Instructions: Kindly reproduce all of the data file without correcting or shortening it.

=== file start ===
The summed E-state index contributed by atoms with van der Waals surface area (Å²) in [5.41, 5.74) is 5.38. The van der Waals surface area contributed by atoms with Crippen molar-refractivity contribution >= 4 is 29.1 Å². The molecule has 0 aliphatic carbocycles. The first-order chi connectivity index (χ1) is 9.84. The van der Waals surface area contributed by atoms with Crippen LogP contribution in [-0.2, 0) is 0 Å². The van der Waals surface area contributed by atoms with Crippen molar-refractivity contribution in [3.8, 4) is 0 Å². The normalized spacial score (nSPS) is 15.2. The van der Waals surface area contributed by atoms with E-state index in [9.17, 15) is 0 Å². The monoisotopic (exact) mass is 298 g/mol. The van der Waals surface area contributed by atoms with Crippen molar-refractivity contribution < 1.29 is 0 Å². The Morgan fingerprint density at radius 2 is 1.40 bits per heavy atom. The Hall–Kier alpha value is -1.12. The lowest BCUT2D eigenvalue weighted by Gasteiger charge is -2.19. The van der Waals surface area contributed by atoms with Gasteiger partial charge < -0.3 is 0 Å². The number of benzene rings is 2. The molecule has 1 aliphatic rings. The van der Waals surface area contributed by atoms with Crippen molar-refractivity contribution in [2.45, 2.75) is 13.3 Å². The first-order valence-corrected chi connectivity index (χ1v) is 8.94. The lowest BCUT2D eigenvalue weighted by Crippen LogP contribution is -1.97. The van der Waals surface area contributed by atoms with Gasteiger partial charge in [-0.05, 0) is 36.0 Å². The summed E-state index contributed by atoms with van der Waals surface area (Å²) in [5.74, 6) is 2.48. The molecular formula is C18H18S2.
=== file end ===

The summed E-state index contributed by atoms with van der Waals surface area (Å²) in [5.41, 5.74) is 5.38. The van der Waals surface area contributed by atoms with Crippen molar-refractivity contribution >= 4 is 29.1 Å². The molecule has 0 aliphatic carbocycles. The first-order chi connectivity index (χ1) is 9.84. The van der Waals surface area contributed by atoms with Crippen LogP contribution in [-0.2, 0) is 0 Å². The van der Waals surface area contributed by atoms with Crippen molar-refractivity contribution in [3.8, 4) is 0 Å². The normalized spacial score (nSPS) is 15.2. The van der Waals surface area contributed by atoms with E-state index in [9.17, 15) is 0 Å². The monoisotopic (exact) mass is 298 g/mol. The van der Waals surface area contributed by atoms with Crippen molar-refractivity contribution < 1.29 is 0 Å². The Morgan fingerprint density at radius 2 is 1.40 bits per heavy atom. The Hall–Kier alpha value is -1.12. The lowest BCUT2D eigenvalue weighted by Gasteiger charge is -2.19. The van der Waals surface area contributed by atoms with Gasteiger partial charge < -0.3 is 0 Å². The number of benzene rings is 2. The molecule has 1 aliphatic rings. The van der Waals surface area contributed by atoms with Crippen molar-refractivity contribution in [2.45, 2.75) is 13.3 Å². The first-order valence-corrected chi connectivity index (χ1v) is 8.94. The lowest BCUT2D eigenvalue weighted by Crippen LogP contribution is -1.97. The van der Waals surface area contributed by atoms with Gasteiger partial charge in [-0.05, 0) is 36.0 Å². The summed E-state index contributed by atoms with van der Waals surface area (Å²) in [5.74, 6) is 2.48. The molecular formula is C18H18S2.